Stock-car racing’s traveling circus drops anchor in Darlington this week, and a smorgasbord of juicy subplots spice the main event, Saturday night’s Bojangles’ Southern 500.
Fans might wonder if there will be a renewal of the Kevin Harvick-Kyle Busch donnybrook at the finish of the 2011 race or if Dale Earnhardt Jr. can end his long victory drought.
Many of the 60,000 or more who fill Darlington Raceway will focus on Danica Patrick, who wants to use the week for a steppingstone toward success in stock-car racing’s top level.
Following Janet Guthrie (1977) and Shawna Robinson (2002), Patrick will become the third woman to start a Sprint Cup race at Darlington. Her credentials include third- and fourth-place finishes in the Indianapolis 500, and she has long-term ambitions for stock-car racing success.
“She’s a race-car driver,” Denny Hamlin, one of stock-car’s brightest stars said in delivering the ultimate compliment from one competitor to another.
But stock cars and Indy cars have little in common and making the adjustment has been a challenge for her. After 33 races on NASCAR’s Nationwide Series spaced over three seasons, Patrick is testing her mettle in the upper echelon this season. She plans to run 10 Sprint Cup races for Stewart-Haas Racing in this year’s get-acquainted tour, and she will drive a full Sprint Cup schedule in 2013.
The team made sure the learning curve would be steep by including Darlington on her schedule.
“I have kind of thrown her to the wolves with the schedule,” car owner and Sprint Cup champion Tony Stewart said. “We didn’t pick easy races. . . . At the end of the year, she may not like me very much, but I think by midway through 2013, she’s going to understand why we picked those races.”
Patrick will come to the South Carolina Pee Dee with no delusions of grandeur. She understands what waits at the raceway nicknamed “the track too tough to tame.”
“I know it’s going to be hard, I know there’s going to be some frustrating moments and some moments I’m probably going to feel a little embarrassed,” she said a week ago at Richmond. “But I’m there to get my Darlington stripe and move along.”
Ah, Darlington stripes. Every car has them. The track’s configuration demands running close to the walls and contact with the barriers is inevitable for maximum speed.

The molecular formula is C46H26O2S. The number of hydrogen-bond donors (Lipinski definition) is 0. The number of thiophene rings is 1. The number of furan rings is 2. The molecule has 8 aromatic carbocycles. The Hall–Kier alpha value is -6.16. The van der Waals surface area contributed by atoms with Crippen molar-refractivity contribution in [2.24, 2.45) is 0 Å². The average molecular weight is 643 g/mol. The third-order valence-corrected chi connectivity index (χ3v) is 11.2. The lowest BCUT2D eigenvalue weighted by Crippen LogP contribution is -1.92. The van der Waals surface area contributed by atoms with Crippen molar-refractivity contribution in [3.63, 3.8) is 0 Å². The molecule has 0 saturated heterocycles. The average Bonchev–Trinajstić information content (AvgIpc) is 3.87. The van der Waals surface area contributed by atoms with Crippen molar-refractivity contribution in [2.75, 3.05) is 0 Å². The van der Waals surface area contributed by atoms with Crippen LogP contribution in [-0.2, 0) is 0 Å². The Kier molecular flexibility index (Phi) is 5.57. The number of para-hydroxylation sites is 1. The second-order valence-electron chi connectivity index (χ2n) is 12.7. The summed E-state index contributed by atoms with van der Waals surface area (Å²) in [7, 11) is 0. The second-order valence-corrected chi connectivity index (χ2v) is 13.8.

Assured of a Southern 500 starting spot on the car’s owner’s points, she plans a scouting trip before the track roars to life Friday.
“I’ve got to do a few laps in anything around Darlington, I’ve heard, before I get out there in a (race) car,” Patrick told the NASCAR Wire Service in Richmond. “I’ll make sure I get there the day before . . . get a rental out there and just kind of run around.”
Patrick, 30, is a native of Wisconsin and got her start in racing with go-karts at age 10. She delved into Indy-car racing in 2002 and made the Indy 500 field in 2005. She became the first woman to lead the famed Memorial Day weekend race and finished fourth, the best finish by a female. Four years later, she finished third at Indy and began casting an eye toward stock cars.
Even with her Nationwide background, she has raced in Sprint Cup competition only in this year’s Daytona 500. She got caught in the aftermath of a Jimmie Johnson-Elliott Sadler crash on the second lap and, after her crew made repairs, finished 38th.
“I would have loved to have run up there,” she said afterward. “I would have loved to have gotten the experience when you actually were racing for positions as opposed to just feeling it out.”
That experience came on a 2½-mile speedway with restrictor plates. At Darlington, a 1.366-mile egg-shaped antique that matches 1940s design with today’s technology, the challenge will be different, and she hopes to make what she calls “baby steps.”
“Running in (Friday night’s) Nationwide race will help her a ton,” Hamlin predicted during a recent visit to Darlington.
To help prepare, Patrick and her crew spent two days testing at Nashville, a 1.33-mile oval, to become familiar with how a Sprint Cup car handles on a track that size.
“That was my first real time in a Cup car,” she told The Sporting News. “I don’t think Daytona completely counts (because) you’re really not doing much other than holding it wide open. (Nashville) was good, a lot of fun. I felt comfortable right from the get-go. You can definitely feel the acceleration of the car.”
The shorter tracks, which require more finesse, predictably have been more challenging for Patrick in her Nationwide races, and Darlington will be her toughest exam yet.
“Darlington is a challenge for the most experienced drivers,” Hamlin said. “The track is just different from the others, and it’s a test. But she will figure it out. She’s a race-car driver.”